Johnson urged to intervene in Ministry of Sound row

London mayor Boris Johnson has been urged to intervene in a planning row involving councillors' declarations of interest, allegations against planners and the future of a leading nightclub.

The London Borough of Southwark last month rejected Oakmayne Properties’ application to build a 41-storey, largely residential, tower opposite the Ministry of Sound club.

Officers had recommended approval but councillors from both the ruling Labour group and opposition Liberal Democrats rejected it.

Oakmayne has now asked Johnson to call in the project under his powers over strategic planning applications, arguing that the Liberal Democrats should not have voted because the club has made substantial donations to their party.

The dispute turns on whether occupants of flats in the proposed Eileen House development could take action against the club for noise nuisance, leading to its possible closure.

A club spokesman said its future would be endangered because: "Leading legal counsel has advised that the club would have no defence against a private nuisance claim being pursued by any future resident of these schemes."

But Oakmayne said the club and Eileen House could co-exist.

Southwark’s planning report noted that the area was already noisy and that disturbance from patrons outside the club made little overall difference.

Eileen House occupants might bring noise nuisance actions, but "officers believe that it would be difficult to establish such a claim", the report said.

Any successful claim would lead to mitigation measures that "would be unlikely to result in closure", it said.

Ministry of Sound chief executive Lohan Presencer has asked the Local Government Ombudsman to investigate a September planning meeting at which he said, "officers misled and misinformed councillors and objectors" over Eileen House and another nearby residential development, which was later approved.

He also expressed "unease at the number of former Southwark Council officers working for the applicants".

A council spokesman said: "The Ministry of Sound have made a number of claims to us and we are currently looking in to them."

Presencer said he now hoped to promote a rival development for the Eileen House site that would provide "a new, sustainable vision for this part of the Elephant & Castle".

The dispute about political donations centres on £78,000 given locally and nationally by the club to the Liberal Democrats.

Southwark's Lib Dem group leader Anood al-Samerai disclosed to Planning advice given by council legal director Deborah Collins.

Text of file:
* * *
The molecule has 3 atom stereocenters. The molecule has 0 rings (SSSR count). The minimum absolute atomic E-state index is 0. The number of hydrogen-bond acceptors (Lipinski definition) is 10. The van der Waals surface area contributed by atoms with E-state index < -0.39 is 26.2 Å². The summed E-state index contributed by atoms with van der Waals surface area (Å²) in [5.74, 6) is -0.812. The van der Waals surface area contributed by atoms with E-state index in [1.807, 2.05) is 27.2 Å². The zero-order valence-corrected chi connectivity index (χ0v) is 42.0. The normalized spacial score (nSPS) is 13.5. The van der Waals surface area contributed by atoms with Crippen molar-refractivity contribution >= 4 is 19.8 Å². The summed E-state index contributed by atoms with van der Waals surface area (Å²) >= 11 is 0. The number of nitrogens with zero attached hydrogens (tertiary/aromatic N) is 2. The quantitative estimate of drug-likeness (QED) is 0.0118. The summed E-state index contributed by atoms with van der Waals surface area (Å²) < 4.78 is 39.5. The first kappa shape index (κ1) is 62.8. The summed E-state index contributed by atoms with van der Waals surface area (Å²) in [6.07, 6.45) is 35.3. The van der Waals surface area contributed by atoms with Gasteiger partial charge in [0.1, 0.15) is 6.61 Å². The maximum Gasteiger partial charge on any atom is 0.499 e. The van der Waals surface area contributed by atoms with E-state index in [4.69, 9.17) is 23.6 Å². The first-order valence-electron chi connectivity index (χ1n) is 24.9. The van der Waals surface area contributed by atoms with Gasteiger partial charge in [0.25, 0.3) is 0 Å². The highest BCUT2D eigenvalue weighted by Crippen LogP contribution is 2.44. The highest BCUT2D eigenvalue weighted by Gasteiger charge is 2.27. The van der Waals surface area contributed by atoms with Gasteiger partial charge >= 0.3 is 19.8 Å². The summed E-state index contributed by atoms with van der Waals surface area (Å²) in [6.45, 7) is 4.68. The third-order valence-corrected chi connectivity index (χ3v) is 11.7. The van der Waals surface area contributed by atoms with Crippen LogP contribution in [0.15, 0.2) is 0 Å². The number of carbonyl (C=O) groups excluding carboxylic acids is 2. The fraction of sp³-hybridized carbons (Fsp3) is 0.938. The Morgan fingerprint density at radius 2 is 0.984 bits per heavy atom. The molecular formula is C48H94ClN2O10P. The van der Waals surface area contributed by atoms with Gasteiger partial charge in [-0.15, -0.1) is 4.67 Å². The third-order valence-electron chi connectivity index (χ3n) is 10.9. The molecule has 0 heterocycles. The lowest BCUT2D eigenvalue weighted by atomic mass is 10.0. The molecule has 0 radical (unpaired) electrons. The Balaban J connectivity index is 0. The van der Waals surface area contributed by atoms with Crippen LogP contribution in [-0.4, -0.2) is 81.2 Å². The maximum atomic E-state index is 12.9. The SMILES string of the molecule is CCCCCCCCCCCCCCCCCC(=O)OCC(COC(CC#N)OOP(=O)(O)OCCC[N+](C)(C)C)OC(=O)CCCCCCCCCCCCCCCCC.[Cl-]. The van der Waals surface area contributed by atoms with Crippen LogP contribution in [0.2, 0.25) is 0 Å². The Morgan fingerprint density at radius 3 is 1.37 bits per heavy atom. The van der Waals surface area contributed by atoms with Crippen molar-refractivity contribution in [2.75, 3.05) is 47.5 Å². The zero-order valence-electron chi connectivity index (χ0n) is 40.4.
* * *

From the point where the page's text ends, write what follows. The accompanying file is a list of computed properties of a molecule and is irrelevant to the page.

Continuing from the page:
In the legal advice, Collins said: "The risk for your members is that by voting on this application they may either bring themselves into disrepute or be in breach of the rules against using their position improperly to advantage themselves or someone else.

"The question they therefore need to ask themselves is whether they believe they can approach this application with a completely open mind and judge it on its merits irrespective of the potential consequences for your party’s funding. 

"If they believe they can in good conscience do this, and they actually do do this, then they can legitimately take part.  If, on the other hand, they think that this issue will impact on their decision-making, then they should stand down from the committee."

Al-Samerai said: "All our councillors did go into the meeting open-minded to judge the application on its merits and were, therefore, not breaking any rules."

She said Collins had advised that councillors did not need to declare the donations as they did not receive them as individuals.

A spokesman for Southwark Council said: "We are confident that the right advice was given to planning committee members before they considered this particular application and that all of the correct procedures and processes were followed."

But Oakmayne chairman Christopher Allen said: "For half of the committee to ignore what appears to be clear legal advice and vote against a development, which council planning officers had positively recommended twice for approval … is absolutely shocking.

"Given the circumstances we hope the mayor of London will decide to determine this matter quickly. Public confidence in local Liberal Democrat councillors’ ability to determine this application objectively and fairly has been very badly damaged by this whole episode."

The Ministry of Sound said it had donated to all three main political parties.

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